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Credit Cards: Debt Made Easy
Not many years ago, people didn’t buy when they couldn’t pay. Today, things are different. People do buy when they can’t pay. Instead of reaching for the wallet or checkbook, then making sure they have enough money to cover the cost, they take out a piece of plastic-usually one of many-sign a slip and walk away with the purchase, forgetting about the cost until the monthly bill arrives.
Then, if they can’t pay the entire bill, they pay only a bit, deferring the full cost, sometimes for months and years, adding interest and other fees along the way. As far too many people can testify, eventually interest and fees can add up to more than the cost of the original purchase. Multiply that by a pocket-full of cards and you have trouble.
Credit cards have become such an essential part of today’s life, though, that you almost can’t manage without one. Credit cards are required to rent cars, reserve hotel rooms, buy airline tickets, shop on line or by phone, even, in many areas, to open a bank account.
They are so familiar, and so widely used, that many people don’t stop at one or two, especially when bombarded with offers for cards with low interest rates, rebates, points toward purchases or airline miles. No source seems to keep an up-to-date count of just how many credit cards are in use or how many different cards people have, but one study by the credit reporting agency Experian showed that more than half of the population has two or more cards and some 14 percent have ten or more cards.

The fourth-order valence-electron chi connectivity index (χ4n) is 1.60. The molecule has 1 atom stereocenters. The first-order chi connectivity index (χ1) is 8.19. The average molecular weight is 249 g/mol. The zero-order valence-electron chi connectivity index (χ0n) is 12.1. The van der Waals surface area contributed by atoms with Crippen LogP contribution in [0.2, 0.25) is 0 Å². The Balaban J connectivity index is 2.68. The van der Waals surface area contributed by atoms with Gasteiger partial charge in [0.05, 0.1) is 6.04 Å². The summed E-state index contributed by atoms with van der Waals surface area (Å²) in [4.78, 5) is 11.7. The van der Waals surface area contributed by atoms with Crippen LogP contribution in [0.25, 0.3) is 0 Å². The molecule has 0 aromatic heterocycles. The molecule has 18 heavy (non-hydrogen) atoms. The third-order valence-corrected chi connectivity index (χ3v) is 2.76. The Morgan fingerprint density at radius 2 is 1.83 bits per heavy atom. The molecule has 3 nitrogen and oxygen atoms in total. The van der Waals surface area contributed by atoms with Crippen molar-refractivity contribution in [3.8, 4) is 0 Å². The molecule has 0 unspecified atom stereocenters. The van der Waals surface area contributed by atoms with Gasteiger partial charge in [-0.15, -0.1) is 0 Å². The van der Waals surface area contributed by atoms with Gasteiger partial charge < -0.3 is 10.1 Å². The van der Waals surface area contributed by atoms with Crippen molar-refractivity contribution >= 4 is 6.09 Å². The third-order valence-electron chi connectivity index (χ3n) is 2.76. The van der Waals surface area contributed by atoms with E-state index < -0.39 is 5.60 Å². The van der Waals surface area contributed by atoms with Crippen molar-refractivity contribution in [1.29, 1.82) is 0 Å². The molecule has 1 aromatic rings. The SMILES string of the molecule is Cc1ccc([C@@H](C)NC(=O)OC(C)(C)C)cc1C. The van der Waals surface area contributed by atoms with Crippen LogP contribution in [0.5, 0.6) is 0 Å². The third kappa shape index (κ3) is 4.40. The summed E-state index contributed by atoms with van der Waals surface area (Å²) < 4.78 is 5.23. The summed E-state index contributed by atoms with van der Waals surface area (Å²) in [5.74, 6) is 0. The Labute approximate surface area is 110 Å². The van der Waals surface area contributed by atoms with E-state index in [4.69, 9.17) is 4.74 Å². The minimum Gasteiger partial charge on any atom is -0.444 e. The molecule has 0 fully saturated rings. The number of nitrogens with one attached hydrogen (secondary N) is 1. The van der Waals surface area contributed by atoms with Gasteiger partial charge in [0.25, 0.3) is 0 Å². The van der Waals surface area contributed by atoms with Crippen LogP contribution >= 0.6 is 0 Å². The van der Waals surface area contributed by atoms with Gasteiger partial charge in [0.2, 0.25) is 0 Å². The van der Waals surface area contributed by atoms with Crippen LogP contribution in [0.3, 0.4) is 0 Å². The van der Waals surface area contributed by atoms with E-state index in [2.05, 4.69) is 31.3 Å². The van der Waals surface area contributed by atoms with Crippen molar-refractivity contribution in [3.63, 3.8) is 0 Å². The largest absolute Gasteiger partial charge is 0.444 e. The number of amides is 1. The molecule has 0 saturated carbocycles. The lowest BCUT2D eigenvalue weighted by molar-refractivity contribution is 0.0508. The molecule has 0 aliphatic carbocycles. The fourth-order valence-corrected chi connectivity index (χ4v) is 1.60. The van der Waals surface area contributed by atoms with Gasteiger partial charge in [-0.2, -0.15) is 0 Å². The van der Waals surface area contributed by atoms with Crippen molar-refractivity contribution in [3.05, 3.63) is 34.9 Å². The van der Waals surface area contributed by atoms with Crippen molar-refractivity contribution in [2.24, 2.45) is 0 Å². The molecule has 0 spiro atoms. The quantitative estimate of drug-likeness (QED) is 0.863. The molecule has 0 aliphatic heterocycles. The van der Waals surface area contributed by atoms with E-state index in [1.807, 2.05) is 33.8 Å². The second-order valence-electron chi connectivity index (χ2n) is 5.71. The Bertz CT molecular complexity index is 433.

Another survey, by the National Foundation for Credit Counseling, documented the growth of credit card debt from an average household monthly balance of just under $3,000 in 1990 to $8,500 in 2003. At the time the credit limit for the 475 million cards then in circulation approached $2 trillion.
Buying on credit has a long history, but the use of actual cards began in the late 1930s when companies started accepting cards from other companies, at the time mainly for selling gasoline to automobile owners. Diners Club issued the first general purpose card in 1950, followed quickly by American Express and Carte Blanche. These early cards were, more aptly, “charge” cards than “credit” cards, for the entire amount was due with each statement.
Using “credit” to pay only part of the bill each month started in the late 1950s when the Bank of America launched the BankAmericard, forerunner of the Visa system. Next was MasterCard, established by a group of banks that issued credit. No longer tied to a local bank, credit cards gained quick popularity, especially with a mobile population that could now travel, and purchase, without taking credit and funds with them.
Since then, the numbers and types of cards have proliferated. Popular variations include Co-Brand and Affinity cards, many of which have a reward system-cash back, discounts, airline miles, points toward car rentals or hotel rooms, etc.-or the promise of a percentage being returned to the Affinity group, often a university. The combinations led to more card usage, and more easy debt.
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